1/23 Update: Note that some of the photos below are slide shows. Click on the arrow top right of the photo to see more. And I have added a picture of John Howard, found on my phone!
Going to NY this January was, to put it mildly, an ordeal. The weather caused havoc with my flights. Manhattan was as gloomy, gray and wet as you could imagine. My sun-drenched South African soul was wretched! Walking consisted of choosing between dipping into a puddle, sinking in snow, or skating on ice. Are human beings meant to live thus? As the third week in January is the coldest in the year in NY, why would anyone in their right senses designate it as Antiques Week for the city?
The Ceramics Fair had a new location this year. Its former grand home on 5th Avenue is being renovated--although I thought it quite charming and perfect as it was. The bland, cramped new location leaves a lot to be desired, but once I got through the doors all that was forgotten. The buzz of the crowd coupled with the display of ceramics was dizzying. Sadly, there was less pottery this year. Some of the smaller dealers had not reappeared--it seems space was tight for the fair this year, and the economy is not booming. Their wares were missed because there wasn't that general sprinkling of figures that I have enjoyed in prior years. On the other hand, there were new faces at the fair. Martyn Edgell was over from the UK for the first time with a lovely array of early ceramics, including figures. Too much fun poking through his stock. Philip Carrol was back for the second year in a row with an impressive selection of important, carefully chosen items that really took my breath away. Nice surprise. Philip has just gotten his web site up and running and he tells me that he will be adding figures to it when he returns from NY. Yay, Philip and Martin! Way to go. We love seeing the trade expand.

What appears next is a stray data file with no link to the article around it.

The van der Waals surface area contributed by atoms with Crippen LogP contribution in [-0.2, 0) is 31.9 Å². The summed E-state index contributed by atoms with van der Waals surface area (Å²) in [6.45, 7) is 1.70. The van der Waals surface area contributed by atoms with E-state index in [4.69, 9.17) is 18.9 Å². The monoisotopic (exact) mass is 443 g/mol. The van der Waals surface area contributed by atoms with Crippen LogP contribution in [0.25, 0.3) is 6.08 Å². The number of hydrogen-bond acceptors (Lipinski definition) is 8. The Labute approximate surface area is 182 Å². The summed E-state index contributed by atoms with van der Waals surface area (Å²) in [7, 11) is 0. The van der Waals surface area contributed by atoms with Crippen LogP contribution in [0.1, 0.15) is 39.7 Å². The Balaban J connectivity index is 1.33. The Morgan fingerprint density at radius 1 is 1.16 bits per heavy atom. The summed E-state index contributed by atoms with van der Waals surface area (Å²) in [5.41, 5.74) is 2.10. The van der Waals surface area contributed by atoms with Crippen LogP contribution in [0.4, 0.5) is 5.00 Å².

Simon Westman's stand looked great. Beautiful bits but nothing figural this time. Simon has a great eye and I know he will be adding figures to his stock in time. Alan Kaplan's wares were magnificent. Nothing enamel-painted this time though because space was tight--but visit the Kaplan's NY gallery for enamel-painted wares. Last but certainly not least: John Howard hauled over the usual huge array of wares of all sorts to pack his cases. Browsing and buying could not have been more fun.